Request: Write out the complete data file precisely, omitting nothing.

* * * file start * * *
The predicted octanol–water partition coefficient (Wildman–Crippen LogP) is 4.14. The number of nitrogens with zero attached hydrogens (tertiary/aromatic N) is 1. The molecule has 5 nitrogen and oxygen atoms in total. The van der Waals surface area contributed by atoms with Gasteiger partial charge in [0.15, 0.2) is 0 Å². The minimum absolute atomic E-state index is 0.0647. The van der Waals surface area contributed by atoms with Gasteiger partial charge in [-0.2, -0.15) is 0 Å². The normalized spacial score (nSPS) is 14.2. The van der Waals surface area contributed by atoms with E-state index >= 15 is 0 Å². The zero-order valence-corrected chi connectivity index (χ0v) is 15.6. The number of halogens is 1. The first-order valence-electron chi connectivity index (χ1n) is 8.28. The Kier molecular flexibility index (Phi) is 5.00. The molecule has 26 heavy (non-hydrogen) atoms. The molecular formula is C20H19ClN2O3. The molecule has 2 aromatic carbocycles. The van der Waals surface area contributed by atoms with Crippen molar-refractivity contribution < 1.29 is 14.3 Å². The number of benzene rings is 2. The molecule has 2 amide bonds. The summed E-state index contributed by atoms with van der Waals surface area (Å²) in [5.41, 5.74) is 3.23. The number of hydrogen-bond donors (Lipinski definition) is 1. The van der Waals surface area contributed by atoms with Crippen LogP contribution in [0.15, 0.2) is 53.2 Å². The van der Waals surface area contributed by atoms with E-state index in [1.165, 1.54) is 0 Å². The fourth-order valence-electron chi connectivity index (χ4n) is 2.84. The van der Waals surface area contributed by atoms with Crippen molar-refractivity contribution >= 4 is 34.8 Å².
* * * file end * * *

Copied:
The predicted octanol–water partition coefficient (Wildman–Crippen LogP) is 4.14. The number of nitrogens with zero attached hydrogens (tertiary/aromatic N) is 1. The molecule has 5 nitrogen and oxygen atoms in total. The van der Waals surface area contributed by atoms with Gasteiger partial charge in [0.15, 0.2) is 0 Å². The minimum absolute atomic E-state index is 0.0647. The van der Waals surface area contributed by atoms with Gasteiger partial charge in [-0.2, -0.15) is 0 Å². The normalized spacial score (nSPS) is 14.2. The van der Waals surface area contributed by atoms with E-state index >= 15 is 0 Å². The zero-order valence-corrected chi connectivity index (χ0v) is 15.6. The number of halogens is 1. The first-order valence-electron chi connectivity index (χ1n) is 8.28. The Kier molecular flexibility index (Phi) is 5.00. The molecule has 26 heavy (non-hydrogen) atoms. The molecular formula is C20H19ClN2O3. The molecule has 2 aromatic carbocycles. The van der Waals surface area contributed by atoms with Crippen molar-refractivity contribution < 1.29 is 14.3 Å². The number of benzene rings is 2. The molecule has 2 amide bonds. The summed E-state index contributed by atoms with van der Waals surface area (Å²) in [5.41, 5.74) is 3.23. The number of hydrogen-bond donors (Lipinski definition) is 1. The van der Waals surface area contributed by atoms with Crippen LogP contribution in [0.15, 0.2) is 53.2 Å². The van der Waals surface area contributed by atoms with E-state index in [1.165, 1.54) is 0 Å². The fourth-order valence-electron chi connectivity index (χ4n) is 2.84. The van der Waals surface area contributed by atoms with Crippen molar-refractivity contribution >= 4 is 34.8 Å².